ment, the existence of which agreement
C. P. of
there is as yet no evidence before us, son of the injury alleged to have occurred that fact can readily be established on a through the negligence of the defendant trial. In a case involving so much doubt in directing or permitting the guard of we hesitate to deny the Jefendants a jury the McGinty rolls, which the boy was optrial for the balance now claimed. The erating at the time of the accident, to be rule cannot be made absolute for the taken off. whole amount because the payment of The novel feature of this case is that the $200 and interest on the judgment the defendant used his own patent invento April 1, 1890, is properly averred and tion as a guard to avoid such accidents as now admitted. For the reasons stated, this, which must necessarily have frewith some reluctance, we refuse to allow quently occurred to his employees, by jurigment for the balance and interest. reason of the danger and hazard in oper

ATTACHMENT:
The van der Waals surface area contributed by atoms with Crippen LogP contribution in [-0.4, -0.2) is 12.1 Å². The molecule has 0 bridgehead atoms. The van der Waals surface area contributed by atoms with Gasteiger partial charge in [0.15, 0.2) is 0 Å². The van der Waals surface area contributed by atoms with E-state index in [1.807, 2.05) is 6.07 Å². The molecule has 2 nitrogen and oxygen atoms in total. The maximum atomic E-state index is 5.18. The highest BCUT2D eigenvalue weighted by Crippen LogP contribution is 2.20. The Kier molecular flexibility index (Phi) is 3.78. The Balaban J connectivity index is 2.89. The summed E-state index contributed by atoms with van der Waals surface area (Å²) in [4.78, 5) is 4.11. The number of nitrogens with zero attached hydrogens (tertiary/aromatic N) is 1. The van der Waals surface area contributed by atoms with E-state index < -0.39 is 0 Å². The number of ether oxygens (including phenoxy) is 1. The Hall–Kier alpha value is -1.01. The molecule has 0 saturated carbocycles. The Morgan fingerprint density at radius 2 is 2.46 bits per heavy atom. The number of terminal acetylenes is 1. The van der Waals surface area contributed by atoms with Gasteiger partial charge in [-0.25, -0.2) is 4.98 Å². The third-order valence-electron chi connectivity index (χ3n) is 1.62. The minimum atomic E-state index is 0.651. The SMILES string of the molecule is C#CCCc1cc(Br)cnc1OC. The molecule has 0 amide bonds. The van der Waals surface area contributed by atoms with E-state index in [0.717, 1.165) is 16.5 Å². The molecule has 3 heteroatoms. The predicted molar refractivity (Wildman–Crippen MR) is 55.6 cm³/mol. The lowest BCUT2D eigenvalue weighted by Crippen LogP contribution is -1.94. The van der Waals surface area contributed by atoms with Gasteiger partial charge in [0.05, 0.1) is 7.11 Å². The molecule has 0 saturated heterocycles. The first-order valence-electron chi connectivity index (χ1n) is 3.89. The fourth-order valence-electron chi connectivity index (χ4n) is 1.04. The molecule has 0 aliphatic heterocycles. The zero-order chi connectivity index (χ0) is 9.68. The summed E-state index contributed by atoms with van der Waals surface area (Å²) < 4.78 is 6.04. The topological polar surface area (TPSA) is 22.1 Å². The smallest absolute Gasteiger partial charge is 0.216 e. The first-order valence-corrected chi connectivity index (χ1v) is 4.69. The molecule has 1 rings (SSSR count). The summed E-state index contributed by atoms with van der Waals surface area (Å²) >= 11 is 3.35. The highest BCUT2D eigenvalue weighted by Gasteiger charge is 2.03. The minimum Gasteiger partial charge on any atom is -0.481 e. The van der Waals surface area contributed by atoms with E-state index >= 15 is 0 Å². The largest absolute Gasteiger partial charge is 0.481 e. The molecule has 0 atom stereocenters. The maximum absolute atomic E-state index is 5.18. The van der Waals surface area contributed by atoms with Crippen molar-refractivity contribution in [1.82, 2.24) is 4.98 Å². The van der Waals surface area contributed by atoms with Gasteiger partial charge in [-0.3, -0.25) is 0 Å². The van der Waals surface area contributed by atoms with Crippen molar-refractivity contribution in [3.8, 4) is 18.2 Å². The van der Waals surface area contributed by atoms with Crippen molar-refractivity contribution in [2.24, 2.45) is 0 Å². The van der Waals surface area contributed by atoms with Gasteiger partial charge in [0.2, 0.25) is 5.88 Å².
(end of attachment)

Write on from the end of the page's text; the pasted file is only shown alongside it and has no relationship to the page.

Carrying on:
And now, October 16, 1893, the mo- ating the McGinty rolls, without protection is overruled and rule discharged. tion, and especially so when run by
steam power and at their highest speed,
Lancaster Co. in the rapidity with which the rolls reReese v. Hershey. Employer and employee:Dangerous em- certain conditions of the weather.
volve in taking the candy through it in ployment-Damages for accident, When a master voluntarily subjects his ser- of these machines with a sample of the
The defendant brought into court one vant to dangers, such as in good faith he ought to provide against, he is liable for any candy or caramel material, and its manaccident arising therefrom.